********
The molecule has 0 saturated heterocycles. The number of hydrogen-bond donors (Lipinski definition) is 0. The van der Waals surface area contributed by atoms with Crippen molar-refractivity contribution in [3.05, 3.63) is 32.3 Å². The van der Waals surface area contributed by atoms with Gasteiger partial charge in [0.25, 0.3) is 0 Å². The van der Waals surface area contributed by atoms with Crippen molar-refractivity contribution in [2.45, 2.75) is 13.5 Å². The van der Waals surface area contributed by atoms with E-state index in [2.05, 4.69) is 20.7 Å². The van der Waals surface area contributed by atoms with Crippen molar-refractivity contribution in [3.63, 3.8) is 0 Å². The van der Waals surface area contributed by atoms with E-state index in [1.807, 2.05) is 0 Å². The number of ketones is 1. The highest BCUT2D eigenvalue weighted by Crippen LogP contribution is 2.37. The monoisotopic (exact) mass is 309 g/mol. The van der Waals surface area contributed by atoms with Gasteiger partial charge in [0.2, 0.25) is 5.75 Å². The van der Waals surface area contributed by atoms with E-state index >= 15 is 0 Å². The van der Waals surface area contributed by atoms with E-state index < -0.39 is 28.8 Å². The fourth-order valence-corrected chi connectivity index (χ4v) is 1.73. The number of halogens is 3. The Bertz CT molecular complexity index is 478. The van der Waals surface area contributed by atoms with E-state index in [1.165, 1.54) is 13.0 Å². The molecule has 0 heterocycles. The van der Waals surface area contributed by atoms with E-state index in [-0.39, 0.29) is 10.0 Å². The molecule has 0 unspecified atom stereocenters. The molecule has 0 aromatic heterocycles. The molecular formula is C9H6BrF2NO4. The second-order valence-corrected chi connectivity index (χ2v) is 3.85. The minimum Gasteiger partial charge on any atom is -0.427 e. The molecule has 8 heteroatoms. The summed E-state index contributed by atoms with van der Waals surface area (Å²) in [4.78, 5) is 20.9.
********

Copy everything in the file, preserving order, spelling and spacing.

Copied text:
The molecule has 0 saturated heterocycles. The number of hydrogen-bond donors (Lipinski definition) is 0. The van der Waals surface area contributed by atoms with Crippen molar-refractivity contribution in [3.05, 3.63) is 32.3 Å². The van der Waals surface area contributed by atoms with Gasteiger partial charge in [0.25, 0.3) is 0 Å². The van der Waals surface area contributed by atoms with Crippen molar-refractivity contribution in [2.45, 2.75) is 13.5 Å². The van der Waals surface area contributed by atoms with E-state index in [2.05, 4.69) is 20.7 Å². The van der Waals surface area contributed by atoms with Crippen molar-refractivity contribution in [3.63, 3.8) is 0 Å². The van der Waals surface area contributed by atoms with E-state index in [1.807, 2.05) is 0 Å². The number of ketones is 1. The highest BCUT2D eigenvalue weighted by Crippen LogP contribution is 2.37. The monoisotopic (exact) mass is 309 g/mol. The van der Waals surface area contributed by atoms with Gasteiger partial charge in [0.2, 0.25) is 5.75 Å². The van der Waals surface area contributed by atoms with E-state index >= 15 is 0 Å². The van der Waals surface area contributed by atoms with E-state index < -0.39 is 28.8 Å². The fourth-order valence-corrected chi connectivity index (χ4v) is 1.73. The number of halogens is 3. The Bertz CT molecular complexity index is 478. The van der Waals surface area contributed by atoms with E-state index in [1.165, 1.54) is 13.0 Å². The molecule has 0 heterocycles. The van der Waals surface area contributed by atoms with E-state index in [-0.39, 0.29) is 10.0 Å². The molecule has 0 unspecified atom stereocenters. The molecule has 0 aromatic heterocycles. The molecular formula is C9H6BrF2NO4. The second-order valence-corrected chi connectivity index (χ2v) is 3.85. The minimum Gasteiger partial charge on any atom is -0.427 e. The molecule has 8 heteroatoms. The summed E-state index contributed by atoms with van der Waals surface area (Å²) in [4.78, 5) is 20.9.